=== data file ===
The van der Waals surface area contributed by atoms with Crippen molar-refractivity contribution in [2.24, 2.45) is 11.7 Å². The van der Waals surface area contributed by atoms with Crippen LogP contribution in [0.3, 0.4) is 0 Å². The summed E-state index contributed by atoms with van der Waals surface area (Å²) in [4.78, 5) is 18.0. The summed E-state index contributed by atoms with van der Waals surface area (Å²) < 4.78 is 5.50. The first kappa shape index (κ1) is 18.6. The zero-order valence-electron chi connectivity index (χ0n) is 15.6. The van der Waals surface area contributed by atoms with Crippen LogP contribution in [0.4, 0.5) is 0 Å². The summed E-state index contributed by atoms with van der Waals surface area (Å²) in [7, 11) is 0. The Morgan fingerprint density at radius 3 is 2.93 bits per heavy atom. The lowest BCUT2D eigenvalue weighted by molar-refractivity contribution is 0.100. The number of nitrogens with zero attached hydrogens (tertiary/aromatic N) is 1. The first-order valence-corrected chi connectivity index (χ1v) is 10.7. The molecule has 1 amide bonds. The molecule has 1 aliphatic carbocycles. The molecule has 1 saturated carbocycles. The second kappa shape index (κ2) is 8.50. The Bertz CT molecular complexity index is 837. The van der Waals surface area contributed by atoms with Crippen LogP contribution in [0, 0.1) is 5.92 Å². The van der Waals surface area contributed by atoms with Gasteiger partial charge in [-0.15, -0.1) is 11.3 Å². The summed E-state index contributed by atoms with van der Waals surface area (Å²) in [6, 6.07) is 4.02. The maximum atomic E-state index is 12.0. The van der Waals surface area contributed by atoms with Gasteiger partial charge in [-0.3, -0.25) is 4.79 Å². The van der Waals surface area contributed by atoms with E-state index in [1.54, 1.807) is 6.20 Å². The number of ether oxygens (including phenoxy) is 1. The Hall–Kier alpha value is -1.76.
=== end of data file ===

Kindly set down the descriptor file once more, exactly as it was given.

The van der Waals surface area contributed by atoms with Crippen molar-refractivity contribution in [2.24, 2.45) is 11.7 Å². The van der Waals surface area contributed by atoms with Crippen LogP contribution in [0.3, 0.4) is 0 Å². The summed E-state index contributed by atoms with van der Waals surface area (Å²) in [4.78, 5) is 18.0. The summed E-state index contributed by atoms with van der Waals surface area (Å²) < 4.78 is 5.50. The first kappa shape index (κ1) is 18.6. The zero-order valence-electron chi connectivity index (χ0n) is 15.6. The van der Waals surface area contributed by atoms with Crippen LogP contribution in [0.4, 0.5) is 0 Å². The summed E-state index contributed by atoms with van der Waals surface area (Å²) in [7, 11) is 0. The Morgan fingerprint density at radius 3 is 2.93 bits per heavy atom. The lowest BCUT2D eigenvalue weighted by molar-refractivity contribution is 0.100. The number of nitrogens with zero attached hydrogens (tertiary/aromatic N) is 1. The first-order valence-corrected chi connectivity index (χ1v) is 10.7. The molecule has 1 amide bonds. The molecule has 1 aliphatic carbocycles. The molecule has 1 saturated carbocycles. The second kappa shape index (κ2) is 8.50. The Bertz CT molecular complexity index is 837. The van der Waals surface area contributed by atoms with Crippen LogP contribution in [0, 0.1) is 5.92 Å². The van der Waals surface area contributed by atoms with Gasteiger partial charge in [-0.15, -0.1) is 11.3 Å². The summed E-state index contributed by atoms with van der Waals surface area (Å²) in [6, 6.07) is 4.02. The maximum atomic E-state index is 12.0. The van der Waals surface area contributed by atoms with Gasteiger partial charge in [-0.3, -0.25) is 4.79 Å². The van der Waals surface area contributed by atoms with E-state index in [1.54, 1.807) is 6.20 Å². The number of ether oxygens (including phenoxy) is 1. The Hall–Kier alpha value is -1.76.